Searching for Trains

Published: 2017-10-01 - By: gdm
Last updated on: 2021-01-04
visibility: Public

Roadnames and Reporting Marks

This is a topic we went back and forth on when we first started. At first we standardized on one set of reporting marks for all cars of the same road name, but we allowed the name to vary. Example: one car would be labeled "Boston & Maine" whereas another would be "Boston and Maine" but both would be labeled "BM".

Several of us (curators) discussed this and what we went to was the opposite. The Roadnames would standardized and consistent. We eliminated commas and redundant words such as "Company" or "Railway" unless it was needed to differentiate two companies. We eventually migrated to an enumerated list and now we require that the Roadname be created in a separate database of companies before being associated with a given car.

The reporting marks, however, would be true to what is written on the side of the car. Like everything else, there are a ton of typos in the database, but the goal was to put "B&M" in the reporting marks if that is what it says on the car or "BM" if that was accurate. In particular for the D&RGW and the BM, the MTL listings were force to all be the same because they were part of our earliest entries before we went to the "what is in the side of the car" rule.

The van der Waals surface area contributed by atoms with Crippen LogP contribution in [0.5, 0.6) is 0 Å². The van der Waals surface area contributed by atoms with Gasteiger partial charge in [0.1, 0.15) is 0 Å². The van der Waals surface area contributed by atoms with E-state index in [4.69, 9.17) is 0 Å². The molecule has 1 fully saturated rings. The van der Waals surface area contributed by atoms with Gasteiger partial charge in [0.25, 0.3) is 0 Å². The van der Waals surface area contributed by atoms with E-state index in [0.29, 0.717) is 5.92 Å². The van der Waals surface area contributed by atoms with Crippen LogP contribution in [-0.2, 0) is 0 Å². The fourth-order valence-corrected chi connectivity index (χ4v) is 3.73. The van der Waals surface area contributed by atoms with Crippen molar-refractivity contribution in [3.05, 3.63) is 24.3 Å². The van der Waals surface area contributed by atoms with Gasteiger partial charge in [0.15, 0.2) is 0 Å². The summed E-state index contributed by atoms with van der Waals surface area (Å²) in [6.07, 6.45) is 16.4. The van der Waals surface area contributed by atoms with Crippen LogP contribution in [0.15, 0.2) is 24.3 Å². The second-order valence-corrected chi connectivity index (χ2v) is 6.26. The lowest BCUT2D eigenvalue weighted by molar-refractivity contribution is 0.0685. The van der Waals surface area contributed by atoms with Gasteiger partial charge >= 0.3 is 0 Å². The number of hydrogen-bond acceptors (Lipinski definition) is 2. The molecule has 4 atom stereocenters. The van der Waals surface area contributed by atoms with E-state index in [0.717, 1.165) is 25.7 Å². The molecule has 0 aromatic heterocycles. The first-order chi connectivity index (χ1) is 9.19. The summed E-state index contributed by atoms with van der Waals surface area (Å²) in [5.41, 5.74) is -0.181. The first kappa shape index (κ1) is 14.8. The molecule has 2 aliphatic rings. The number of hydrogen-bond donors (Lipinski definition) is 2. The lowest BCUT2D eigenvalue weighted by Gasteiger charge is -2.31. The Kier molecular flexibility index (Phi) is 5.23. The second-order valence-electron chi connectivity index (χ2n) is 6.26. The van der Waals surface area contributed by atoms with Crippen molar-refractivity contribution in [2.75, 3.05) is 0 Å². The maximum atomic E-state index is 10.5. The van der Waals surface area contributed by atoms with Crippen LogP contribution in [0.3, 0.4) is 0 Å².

The trouble is that the search engine is literal. If the car says "B&M and you search for BM, it won't be found. Furthermore, as with engines, there may be NO reporting marks at all.

For now, here is what I do. When I want the D&RGW, I use "Rio Grande" in my search and when I want the B&M, I use "Boston" or "Boston Maine".

About the Author

George has been collecting trains for more than two decades. He started writing about the models and the process of collecting more recently. As well as the TroveStar Blog, George's written work has appeared in the N Scale Enthusiast Magazine. He loves talking about collecting, models, manufacturing and modular railroading. His background in management of massive amounts of financial data made him interested in using some of that knowledge to benefit various collectors. He lives on Cape Cod in the state of Massachusetts with his wife and three cats.